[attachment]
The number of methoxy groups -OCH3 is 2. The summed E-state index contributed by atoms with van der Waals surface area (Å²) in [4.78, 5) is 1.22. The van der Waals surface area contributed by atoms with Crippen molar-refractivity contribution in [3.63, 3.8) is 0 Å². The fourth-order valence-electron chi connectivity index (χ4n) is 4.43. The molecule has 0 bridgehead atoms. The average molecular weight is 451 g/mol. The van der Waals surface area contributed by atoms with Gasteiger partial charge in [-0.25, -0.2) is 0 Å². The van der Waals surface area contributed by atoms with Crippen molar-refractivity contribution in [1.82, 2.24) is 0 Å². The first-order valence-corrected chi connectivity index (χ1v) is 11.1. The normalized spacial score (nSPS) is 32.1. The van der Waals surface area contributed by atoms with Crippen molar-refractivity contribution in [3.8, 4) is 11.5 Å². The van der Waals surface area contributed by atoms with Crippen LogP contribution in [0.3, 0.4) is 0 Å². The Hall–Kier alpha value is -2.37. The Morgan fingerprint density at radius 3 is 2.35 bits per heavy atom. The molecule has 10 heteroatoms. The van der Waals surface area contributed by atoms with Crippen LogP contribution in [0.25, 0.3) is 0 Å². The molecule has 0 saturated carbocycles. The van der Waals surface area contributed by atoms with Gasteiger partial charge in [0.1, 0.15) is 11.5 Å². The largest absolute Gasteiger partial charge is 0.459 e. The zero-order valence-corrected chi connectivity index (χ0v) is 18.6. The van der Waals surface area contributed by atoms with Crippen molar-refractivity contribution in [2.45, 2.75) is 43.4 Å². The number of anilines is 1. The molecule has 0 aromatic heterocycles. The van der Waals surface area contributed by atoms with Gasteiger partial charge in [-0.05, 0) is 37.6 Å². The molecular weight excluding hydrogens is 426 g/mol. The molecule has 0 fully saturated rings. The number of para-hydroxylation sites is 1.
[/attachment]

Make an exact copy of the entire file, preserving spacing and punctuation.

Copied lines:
The number of methoxy groups -OCH3 is 2. The summed E-state index contributed by atoms with van der Waals surface area (Å²) in [4.78, 5) is 1.22. The van der Waals surface area contributed by atoms with Crippen molar-refractivity contribution in [3.63, 3.8) is 0 Å². The fourth-order valence-electron chi connectivity index (χ4n) is 4.43. The molecule has 0 bridgehead atoms. The average molecular weight is 451 g/mol. The van der Waals surface area contributed by atoms with Gasteiger partial charge in [-0.25, -0.2) is 0 Å². The van der Waals surface area contributed by atoms with Crippen molar-refractivity contribution in [1.82, 2.24) is 0 Å². The first-order valence-corrected chi connectivity index (χ1v) is 11.1. The normalized spacial score (nSPS) is 32.1. The van der Waals surface area contributed by atoms with Crippen molar-refractivity contribution in [3.8, 4) is 11.5 Å². The van der Waals surface area contributed by atoms with Crippen LogP contribution in [0.3, 0.4) is 0 Å². The Hall–Kier alpha value is -2.37. The Morgan fingerprint density at radius 3 is 2.35 bits per heavy atom. The molecule has 10 heteroatoms. The van der Waals surface area contributed by atoms with Crippen LogP contribution in [0.25, 0.3) is 0 Å². The molecule has 0 saturated carbocycles. The van der Waals surface area contributed by atoms with Gasteiger partial charge in [0.1, 0.15) is 11.5 Å². The largest absolute Gasteiger partial charge is 0.459 e. The zero-order valence-corrected chi connectivity index (χ0v) is 18.6. The van der Waals surface area contributed by atoms with Crippen molar-refractivity contribution in [2.45, 2.75) is 43.4 Å². The number of anilines is 1. The molecule has 0 aromatic heterocycles. The van der Waals surface area contributed by atoms with Gasteiger partial charge in [-0.05, 0) is 37.6 Å². The molecular weight excluding hydrogens is 426 g/mol. The molecule has 0 fully saturated rings. The number of para-hydroxylation sites is 1.